When Brian Clough died, all his best witticisms and arrogant proclamations were predictably rolled out. But one quote, from his brother Bill, stood out. “Brian has a thing about trees. Can’t stop looking at them. I’ve been abroad with him when he’s been in rapture over an avenue of pine tress. ‘Look at them, Bill,’ he’d say. ‘Aren’t they beautiful! People don’t appreciate beauty these days. They look at everything but they don’t really see. Who really looks at trees and sees their shapes and colours? They’re magic! That’s what it’s all about!’”
Trees are magic. Think of how many trees you walk past in an average day. Think of how long they’ve been there. Think of the things they’ve seen. Think of the things they could tell you. If only they had eyes. And mouths. And brains. Well, you get the picture.
Cloughie would probably have had a soft spot for the The Major (or Great) Oak, in Nottinghamshire’s Sherwood Forest (pictured in 1790). Not just for its location, nor for its sheer grandeur (it’s so vast, its lolloping branches have to be propped up with struts); but for sheer chutzpah. This, we’re told, is the very tree that Robin Hood and his Merry Men used as their HQ. Like Old Big ’Ead himself, it’s hard to distinguish the myths from the facts. But it’s certainly old enough to have been around in the reign of King John, and it’s nice to imagine Will Scarlet perched on one of its limbs, even if he never existed.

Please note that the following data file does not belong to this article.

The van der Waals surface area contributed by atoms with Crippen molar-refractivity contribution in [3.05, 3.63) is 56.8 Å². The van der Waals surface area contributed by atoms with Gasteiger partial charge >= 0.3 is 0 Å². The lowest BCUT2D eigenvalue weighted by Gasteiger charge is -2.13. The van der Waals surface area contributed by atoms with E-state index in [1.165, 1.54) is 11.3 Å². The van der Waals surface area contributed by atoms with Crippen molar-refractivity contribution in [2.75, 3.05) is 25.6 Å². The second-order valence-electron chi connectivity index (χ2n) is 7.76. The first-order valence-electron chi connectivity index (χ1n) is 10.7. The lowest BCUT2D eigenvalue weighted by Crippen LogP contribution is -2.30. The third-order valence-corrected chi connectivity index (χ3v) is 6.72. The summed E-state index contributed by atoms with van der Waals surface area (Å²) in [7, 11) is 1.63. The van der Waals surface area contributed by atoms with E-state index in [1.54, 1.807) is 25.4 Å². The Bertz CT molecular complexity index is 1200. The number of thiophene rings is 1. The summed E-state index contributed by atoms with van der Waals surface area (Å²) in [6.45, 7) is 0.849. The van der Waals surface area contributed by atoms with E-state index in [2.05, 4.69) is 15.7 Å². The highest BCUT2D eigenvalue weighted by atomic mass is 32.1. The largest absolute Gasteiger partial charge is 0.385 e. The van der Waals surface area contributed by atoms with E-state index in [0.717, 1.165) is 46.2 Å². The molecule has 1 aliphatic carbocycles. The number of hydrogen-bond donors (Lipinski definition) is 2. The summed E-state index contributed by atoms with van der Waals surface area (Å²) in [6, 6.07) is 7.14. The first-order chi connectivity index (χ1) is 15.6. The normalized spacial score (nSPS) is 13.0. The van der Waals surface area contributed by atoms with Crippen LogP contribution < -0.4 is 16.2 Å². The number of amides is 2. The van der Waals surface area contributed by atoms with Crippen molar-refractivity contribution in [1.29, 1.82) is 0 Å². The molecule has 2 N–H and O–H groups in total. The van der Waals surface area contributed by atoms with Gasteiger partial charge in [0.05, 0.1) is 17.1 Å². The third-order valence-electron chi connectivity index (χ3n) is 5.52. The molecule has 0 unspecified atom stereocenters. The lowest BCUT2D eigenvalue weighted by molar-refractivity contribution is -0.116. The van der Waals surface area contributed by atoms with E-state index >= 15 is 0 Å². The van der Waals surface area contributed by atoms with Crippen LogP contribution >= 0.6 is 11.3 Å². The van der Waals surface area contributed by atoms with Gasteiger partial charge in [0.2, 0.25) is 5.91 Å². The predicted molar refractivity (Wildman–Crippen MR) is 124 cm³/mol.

And while we’re on the subject of legends, how about the Glastonbury Hawthorn: a holy thorn tree on the site of Glastonbury Abbey that flowers on Christmas Day, and is believed to descend from an original thorn planted on the grounds by Joseph of Arimethea. And then there’s Oswald’s Tree: where the dismembered body of Oswald, the Christian King of Northumbria, was said to have been hung by Penda, King of Mercia, as a warning to others – and from where the town of Oswestry takes its name.
You’ll have gathered by now that I’m a little obsessed with trees and their backstories. I can’t visit a town in Britain without trying to track down a famous tree. Which isn’t as easy as it sounds. Some, like the sycamore next to which the Tolpuddle Martyrs formed the country’s first trade union in 1834, are relatively easy to find. (It, and the small triangle of grass it stands on, represents the National Trust’s smallest property.)
Some places, of course, are too good to be true: Sevenoaks turns out to be named after a Saxon chapel called ‘Seouenaca’; it wasn’t until the locals belatedly planted seven trees around the local cricket ground in 1902 that the town lived up to its name. Of more historic value, perhaps, is the distinct silhouette of the tree in nearby Knole Park that The Beatles sat in while filming the video to ‘Strawberry Fields Forever’ (taking a somewhat literal approach to the line “no-one I think is in my tree”). I think I’ve found it. But to be fair, it doesn’t really matter whether Ringo sat in it or not. It’s still magic. And, as Cloughie would say, that’s what it’s all about.
And that’s what The Great British Tree Biography is all about. Enjoy.
This introduction first appeared in Manzine issue iii